Ever since its discovery in 2004 graphene has been considered a wonder material, and researchers have great expectations for it. The material is 300 times stronger than steel, and a million times thinner than a human hair. It is also the world’s best conductor of electricity and heat. These features can positively impact many applications, such as making more powerful batteries, more efficient solar panels, and faster computers. Although, it is tough to manipulate graphene beyond it's two-dimensional form.
Recently a suspension of graphene oxide, which is a gel-like form of the material, was poured into freezing molds to produce 3D objects. Although this method is successful, it works only with simple structures that have very little commercial applications.
Using a 3D printer was the next option. The researchers added a polymer or other thickening agent to graphene to strengthen the structure further. However, the delicate structure was damaged when the polymer was removed through a thermal method.
Engineers from the University at Buffalo, Kansas State University and the Harbin Institute of Technology in China have suggested a solution for this issue, published in the 10th February issue of the Small journal. The article illustrates the use of a modified 3D printer and frozen water to produce a 3D truss with overhangs and lattice-shaped cubes using graphene oxide. These structures could potentially help to commercialize graphene, to suit many industries such as medical diagnostic devices, electronics, etc.
Graphene is notoriously difficult to manipulate, but the structures we built show that it’s possible to control its shape in 3D forms.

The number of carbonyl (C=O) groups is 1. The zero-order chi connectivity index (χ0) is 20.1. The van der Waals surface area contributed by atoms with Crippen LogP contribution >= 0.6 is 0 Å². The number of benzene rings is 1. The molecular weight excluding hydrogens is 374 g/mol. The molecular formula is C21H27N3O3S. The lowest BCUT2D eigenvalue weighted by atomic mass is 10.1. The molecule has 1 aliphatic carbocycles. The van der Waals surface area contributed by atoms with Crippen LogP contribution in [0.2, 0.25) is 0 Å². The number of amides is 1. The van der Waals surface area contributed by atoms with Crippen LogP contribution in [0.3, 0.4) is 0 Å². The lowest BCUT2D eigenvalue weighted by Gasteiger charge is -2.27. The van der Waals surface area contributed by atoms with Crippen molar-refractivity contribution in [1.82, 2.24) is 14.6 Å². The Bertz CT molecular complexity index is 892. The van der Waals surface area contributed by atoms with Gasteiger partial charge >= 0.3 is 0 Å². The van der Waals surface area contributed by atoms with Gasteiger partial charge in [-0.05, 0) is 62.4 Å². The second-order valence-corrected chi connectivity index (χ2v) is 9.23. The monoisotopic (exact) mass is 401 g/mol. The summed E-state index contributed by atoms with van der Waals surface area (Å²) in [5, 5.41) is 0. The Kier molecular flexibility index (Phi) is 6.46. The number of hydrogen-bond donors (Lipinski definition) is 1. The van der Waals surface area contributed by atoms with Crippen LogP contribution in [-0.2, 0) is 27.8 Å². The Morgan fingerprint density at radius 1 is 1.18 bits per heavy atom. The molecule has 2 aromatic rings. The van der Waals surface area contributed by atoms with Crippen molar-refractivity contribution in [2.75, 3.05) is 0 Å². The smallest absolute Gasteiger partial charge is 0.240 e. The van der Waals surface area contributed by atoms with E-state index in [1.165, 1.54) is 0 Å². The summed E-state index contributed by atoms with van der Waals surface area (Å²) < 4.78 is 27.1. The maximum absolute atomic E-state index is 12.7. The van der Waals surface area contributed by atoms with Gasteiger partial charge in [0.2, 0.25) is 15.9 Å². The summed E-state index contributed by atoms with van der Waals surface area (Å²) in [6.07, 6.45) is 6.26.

Chi Zhou, Assistant Professor of Industrial and Systems Engineering, University of Buffalo
In the experiments the graphene oxide was blended with water, and the lattice framework was then printed on a surface at a temperature of -25°C. The graphene was placed between the frozen ice layers to provide a structural support.
On completion of the process, the lattice is dipped in liquid nitrogen. This helps to form much stronger hydrogen bonds. The lattice is then put into a freeze dryer, where the ice is converted into gas and removed. The outcome was an intricate, 3D structure consisting of a graphene aerogel that is capable of retaining its shape at room temperature.
By keeping the graphene in a cold environment, we were able to ensure that it retained the shape we designed. This is an important step toward making graphene a commercially viable material.
Dong Lin, Assistant Professor of Industrial and Manufacturing Systems Engineering, Kansas State University
Going forward the team hopes to add to their current findings by examining a method to produce aerogel structures formed of several materials.
Zhou is a member of the Sustainable Manufacturing and Advanced Robotic Technologies (SMART), a UB Community of Excellence launched in 2015; he is also a member of UB’s New York State Center of Excellence in Materials Informatics.
The study’s first authors are Qiangqiang Zhang, a student at Harbin, and Feng Zhang, a student at UB. Contributing authors are Hui Li, a student at Harbin, and Sai Pradeep Medarametla, a student at Kansas State University. Mark T. Swihart, UB Distinguished Professor of Chemical and Biological Engineering, and Jonathan F. Lovell, assistant professor of biomedical engineering at UB assisted the research team. Swihart and Lovell are faculty members within UB’s School of Engineering and Applied Sciences.